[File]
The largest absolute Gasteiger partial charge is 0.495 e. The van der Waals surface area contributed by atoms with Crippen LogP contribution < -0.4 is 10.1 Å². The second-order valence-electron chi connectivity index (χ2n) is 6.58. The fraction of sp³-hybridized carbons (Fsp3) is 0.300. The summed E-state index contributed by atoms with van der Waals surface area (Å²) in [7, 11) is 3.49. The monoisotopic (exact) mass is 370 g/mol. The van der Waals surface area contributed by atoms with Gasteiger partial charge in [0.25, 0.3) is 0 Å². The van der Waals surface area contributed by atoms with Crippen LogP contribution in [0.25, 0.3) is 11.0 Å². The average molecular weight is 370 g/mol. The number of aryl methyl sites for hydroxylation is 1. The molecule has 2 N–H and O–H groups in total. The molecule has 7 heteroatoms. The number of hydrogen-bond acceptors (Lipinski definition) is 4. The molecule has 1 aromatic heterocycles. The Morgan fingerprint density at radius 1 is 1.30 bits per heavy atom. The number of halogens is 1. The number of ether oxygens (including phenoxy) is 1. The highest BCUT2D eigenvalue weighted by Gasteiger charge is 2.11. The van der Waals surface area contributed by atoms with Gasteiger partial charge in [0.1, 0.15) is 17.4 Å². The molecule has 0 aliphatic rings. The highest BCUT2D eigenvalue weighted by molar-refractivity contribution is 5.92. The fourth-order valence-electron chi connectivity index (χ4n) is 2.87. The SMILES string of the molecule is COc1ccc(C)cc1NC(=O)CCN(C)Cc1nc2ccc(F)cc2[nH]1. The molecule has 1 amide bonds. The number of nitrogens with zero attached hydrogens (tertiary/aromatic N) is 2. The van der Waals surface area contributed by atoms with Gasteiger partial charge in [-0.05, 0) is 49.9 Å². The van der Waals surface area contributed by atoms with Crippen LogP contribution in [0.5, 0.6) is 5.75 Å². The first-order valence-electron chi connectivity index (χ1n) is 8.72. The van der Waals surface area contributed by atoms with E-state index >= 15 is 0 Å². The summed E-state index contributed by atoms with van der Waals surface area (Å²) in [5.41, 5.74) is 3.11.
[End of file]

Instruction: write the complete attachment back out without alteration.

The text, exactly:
The largest absolute Gasteiger partial charge is 0.495 e. The van der Waals surface area contributed by atoms with Crippen LogP contribution < -0.4 is 10.1 Å². The second-order valence-electron chi connectivity index (χ2n) is 6.58. The fraction of sp³-hybridized carbons (Fsp3) is 0.300. The summed E-state index contributed by atoms with van der Waals surface area (Å²) in [7, 11) is 3.49. The monoisotopic (exact) mass is 370 g/mol. The van der Waals surface area contributed by atoms with Gasteiger partial charge in [0.25, 0.3) is 0 Å². The van der Waals surface area contributed by atoms with Crippen LogP contribution in [0.25, 0.3) is 11.0 Å². The average molecular weight is 370 g/mol. The number of aryl methyl sites for hydroxylation is 1. The molecule has 2 N–H and O–H groups in total. The molecule has 7 heteroatoms. The number of hydrogen-bond acceptors (Lipinski definition) is 4. The molecule has 1 aromatic heterocycles. The Morgan fingerprint density at radius 1 is 1.30 bits per heavy atom. The number of halogens is 1. The number of ether oxygens (including phenoxy) is 1. The highest BCUT2D eigenvalue weighted by Gasteiger charge is 2.11. The van der Waals surface area contributed by atoms with Gasteiger partial charge in [0.1, 0.15) is 17.4 Å². The molecule has 0 aliphatic rings. The highest BCUT2D eigenvalue weighted by molar-refractivity contribution is 5.92. The fourth-order valence-electron chi connectivity index (χ4n) is 2.87. The SMILES string of the molecule is COc1ccc(C)cc1NC(=O)CCN(C)Cc1nc2ccc(F)cc2[nH]1. The molecule has 1 amide bonds. The number of nitrogens with zero attached hydrogens (tertiary/aromatic N) is 2. The van der Waals surface area contributed by atoms with Gasteiger partial charge in [-0.05, 0) is 49.9 Å². The van der Waals surface area contributed by atoms with Crippen LogP contribution in [0.5, 0.6) is 5.75 Å². The first-order valence-electron chi connectivity index (χ1n) is 8.72. The van der Waals surface area contributed by atoms with E-state index >= 15 is 0 Å². The summed E-state index contributed by atoms with van der Waals surface area (Å²) in [5.41, 5.74) is 3.11.